Media Madness

A horrific crime and its aftermath throw a TV newsroom into chaos

Fiction - Mystery - Murder
244 Pages
Reviewed on 02/12/2021
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    Book Review

Reviewed by Jon Michael Miller for Readers' Favorite

In Media Madness by Joe Wisinski, we meet Dave Wilson, news assignment manager of WERI-TV in Erie, Pennsylvania. He goes home late from work one night and finds his wife Debbie murdered; blunt force trauma to the head. With Dave emotionally crushed, investigators show up and find a bloody hammer in the garage. Suspicion immediately falls on a handyman who had been there earlier to clear snow from the driveway and to fix a step. It’s an easy case until the handyman is acquitted for lack of motive. Dave is convinced that the jury made a terrible mistake and harbors a sense of injustice over his beloved Debbie. Wisinski’s smoothly written novel takes off from there and into the TV news racket, the gossip and machinations in the station’s office, and the arrival of a beautiful novice reporter whom Dave is assigned to coach despite his contempt for her ditzy reports. Then, astounding Dave, the investigation into his wife’s murder takes off in a shocking new direction.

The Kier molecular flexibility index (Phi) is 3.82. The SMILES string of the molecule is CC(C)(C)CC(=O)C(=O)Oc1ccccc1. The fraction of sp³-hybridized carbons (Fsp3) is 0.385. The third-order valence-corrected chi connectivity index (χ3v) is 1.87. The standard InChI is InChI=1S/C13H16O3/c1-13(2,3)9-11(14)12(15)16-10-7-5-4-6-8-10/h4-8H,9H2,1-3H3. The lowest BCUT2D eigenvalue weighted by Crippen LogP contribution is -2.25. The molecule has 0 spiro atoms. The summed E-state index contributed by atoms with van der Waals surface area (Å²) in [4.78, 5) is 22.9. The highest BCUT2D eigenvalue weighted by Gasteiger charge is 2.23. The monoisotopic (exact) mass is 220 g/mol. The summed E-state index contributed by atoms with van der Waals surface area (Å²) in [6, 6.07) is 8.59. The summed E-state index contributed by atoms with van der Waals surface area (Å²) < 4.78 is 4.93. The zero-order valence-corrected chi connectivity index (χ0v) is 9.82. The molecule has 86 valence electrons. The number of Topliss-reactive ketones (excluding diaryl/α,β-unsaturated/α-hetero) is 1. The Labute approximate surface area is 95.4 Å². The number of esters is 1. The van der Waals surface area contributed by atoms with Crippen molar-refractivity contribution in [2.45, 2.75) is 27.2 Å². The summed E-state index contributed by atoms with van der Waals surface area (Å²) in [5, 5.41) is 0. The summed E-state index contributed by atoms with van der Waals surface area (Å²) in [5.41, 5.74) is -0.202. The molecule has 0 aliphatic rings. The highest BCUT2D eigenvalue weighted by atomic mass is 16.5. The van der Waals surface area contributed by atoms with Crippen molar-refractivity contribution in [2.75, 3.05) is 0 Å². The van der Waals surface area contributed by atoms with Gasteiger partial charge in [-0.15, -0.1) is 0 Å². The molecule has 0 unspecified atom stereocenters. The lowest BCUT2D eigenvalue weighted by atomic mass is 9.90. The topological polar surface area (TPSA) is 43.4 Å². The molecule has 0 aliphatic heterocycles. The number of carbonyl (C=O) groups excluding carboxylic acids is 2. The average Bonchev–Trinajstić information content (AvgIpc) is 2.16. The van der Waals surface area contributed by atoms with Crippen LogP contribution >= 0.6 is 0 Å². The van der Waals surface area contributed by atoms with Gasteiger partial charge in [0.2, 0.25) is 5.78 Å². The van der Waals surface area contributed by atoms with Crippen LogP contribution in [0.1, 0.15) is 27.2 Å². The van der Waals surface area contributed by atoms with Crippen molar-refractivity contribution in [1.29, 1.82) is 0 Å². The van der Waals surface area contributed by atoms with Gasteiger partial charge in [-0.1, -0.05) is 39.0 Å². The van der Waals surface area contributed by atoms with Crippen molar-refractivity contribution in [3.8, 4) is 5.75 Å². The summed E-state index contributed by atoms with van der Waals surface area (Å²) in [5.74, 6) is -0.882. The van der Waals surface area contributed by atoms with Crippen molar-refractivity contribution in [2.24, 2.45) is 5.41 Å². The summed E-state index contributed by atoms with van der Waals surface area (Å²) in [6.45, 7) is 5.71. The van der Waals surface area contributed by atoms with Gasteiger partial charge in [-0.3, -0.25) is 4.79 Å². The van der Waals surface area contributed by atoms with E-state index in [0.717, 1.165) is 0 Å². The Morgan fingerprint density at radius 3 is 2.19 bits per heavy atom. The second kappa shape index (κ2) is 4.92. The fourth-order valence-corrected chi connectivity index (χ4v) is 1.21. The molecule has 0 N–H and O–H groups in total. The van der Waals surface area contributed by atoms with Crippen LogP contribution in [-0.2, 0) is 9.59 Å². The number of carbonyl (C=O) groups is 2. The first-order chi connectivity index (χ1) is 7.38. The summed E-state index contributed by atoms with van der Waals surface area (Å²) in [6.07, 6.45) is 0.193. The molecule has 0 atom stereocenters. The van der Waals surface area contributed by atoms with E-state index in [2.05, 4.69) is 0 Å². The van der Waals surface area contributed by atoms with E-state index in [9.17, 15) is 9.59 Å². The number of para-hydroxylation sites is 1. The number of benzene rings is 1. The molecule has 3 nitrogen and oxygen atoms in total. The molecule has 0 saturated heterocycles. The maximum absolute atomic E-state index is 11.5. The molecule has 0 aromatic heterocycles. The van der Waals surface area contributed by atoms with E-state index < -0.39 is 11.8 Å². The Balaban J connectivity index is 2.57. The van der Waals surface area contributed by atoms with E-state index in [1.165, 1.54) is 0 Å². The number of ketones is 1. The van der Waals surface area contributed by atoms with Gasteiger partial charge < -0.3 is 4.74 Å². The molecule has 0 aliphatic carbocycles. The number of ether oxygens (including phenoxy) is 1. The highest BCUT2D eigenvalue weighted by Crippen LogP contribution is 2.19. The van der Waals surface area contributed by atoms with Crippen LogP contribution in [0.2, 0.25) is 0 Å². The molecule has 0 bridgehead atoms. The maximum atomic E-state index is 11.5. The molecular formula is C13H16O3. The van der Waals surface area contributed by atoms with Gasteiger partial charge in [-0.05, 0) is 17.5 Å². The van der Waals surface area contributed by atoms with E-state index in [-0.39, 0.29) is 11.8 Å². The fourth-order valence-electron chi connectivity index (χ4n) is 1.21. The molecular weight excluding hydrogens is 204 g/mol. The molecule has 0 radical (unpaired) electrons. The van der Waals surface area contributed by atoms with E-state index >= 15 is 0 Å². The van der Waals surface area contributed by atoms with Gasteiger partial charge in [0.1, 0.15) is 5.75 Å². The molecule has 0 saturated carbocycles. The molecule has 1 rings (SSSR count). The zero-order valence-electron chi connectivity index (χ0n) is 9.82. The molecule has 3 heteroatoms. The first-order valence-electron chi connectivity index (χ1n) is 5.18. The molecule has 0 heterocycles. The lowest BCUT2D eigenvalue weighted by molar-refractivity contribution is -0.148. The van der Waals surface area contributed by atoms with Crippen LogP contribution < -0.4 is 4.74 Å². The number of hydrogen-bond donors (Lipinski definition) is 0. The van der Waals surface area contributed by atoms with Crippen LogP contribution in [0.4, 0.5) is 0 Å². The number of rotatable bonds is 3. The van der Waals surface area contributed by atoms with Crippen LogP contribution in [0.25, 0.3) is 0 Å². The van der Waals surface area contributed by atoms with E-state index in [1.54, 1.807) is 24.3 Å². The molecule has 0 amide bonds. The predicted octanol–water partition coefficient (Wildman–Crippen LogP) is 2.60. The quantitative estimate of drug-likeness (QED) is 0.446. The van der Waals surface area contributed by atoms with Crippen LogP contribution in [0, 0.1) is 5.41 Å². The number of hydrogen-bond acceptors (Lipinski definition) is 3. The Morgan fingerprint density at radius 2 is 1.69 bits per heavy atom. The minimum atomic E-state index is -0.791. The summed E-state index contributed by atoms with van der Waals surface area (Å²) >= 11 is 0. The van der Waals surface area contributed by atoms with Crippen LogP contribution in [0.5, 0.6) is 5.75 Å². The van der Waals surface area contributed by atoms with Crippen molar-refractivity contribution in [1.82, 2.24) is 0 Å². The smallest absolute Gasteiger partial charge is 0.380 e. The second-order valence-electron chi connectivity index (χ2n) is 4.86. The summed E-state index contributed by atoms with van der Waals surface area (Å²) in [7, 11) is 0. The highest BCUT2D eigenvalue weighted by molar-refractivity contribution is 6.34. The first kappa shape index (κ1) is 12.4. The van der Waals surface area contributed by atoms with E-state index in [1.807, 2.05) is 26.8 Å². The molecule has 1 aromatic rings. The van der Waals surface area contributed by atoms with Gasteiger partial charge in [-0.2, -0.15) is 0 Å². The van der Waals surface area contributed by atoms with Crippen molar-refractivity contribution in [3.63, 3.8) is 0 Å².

What I liked most about Joe Wisinski’s whodunit, Media Madness, is the wry humor, with the many humorous analogies scattered about: “meaner than a hungry bear with cubs”; she was “hotter than a three-alarm fire.” I also enjoyed learning about Erie, a rarely written about area of the country, especially the Pizza Murders, ox roast, and Smith’s dogs. Another pleasure was seeing the inner workings of TV news and learning some of the jargon: spray video, A-block, comps, dipping in, deep background. Especially, I liked Dave—an ethics-minded newsman who’d rather be a teacher. He has a sense of humor, an enduring love (yet an eye for pulchritude), a love of serious hiking, and a need to find his wife’s murderer. The plot is a tangled web unraveling toward clarity, the characters finely drawn, the news and court setting informative, the mystery baffling, and the ending supremely satisfying—in all, a triumph of mystery writing.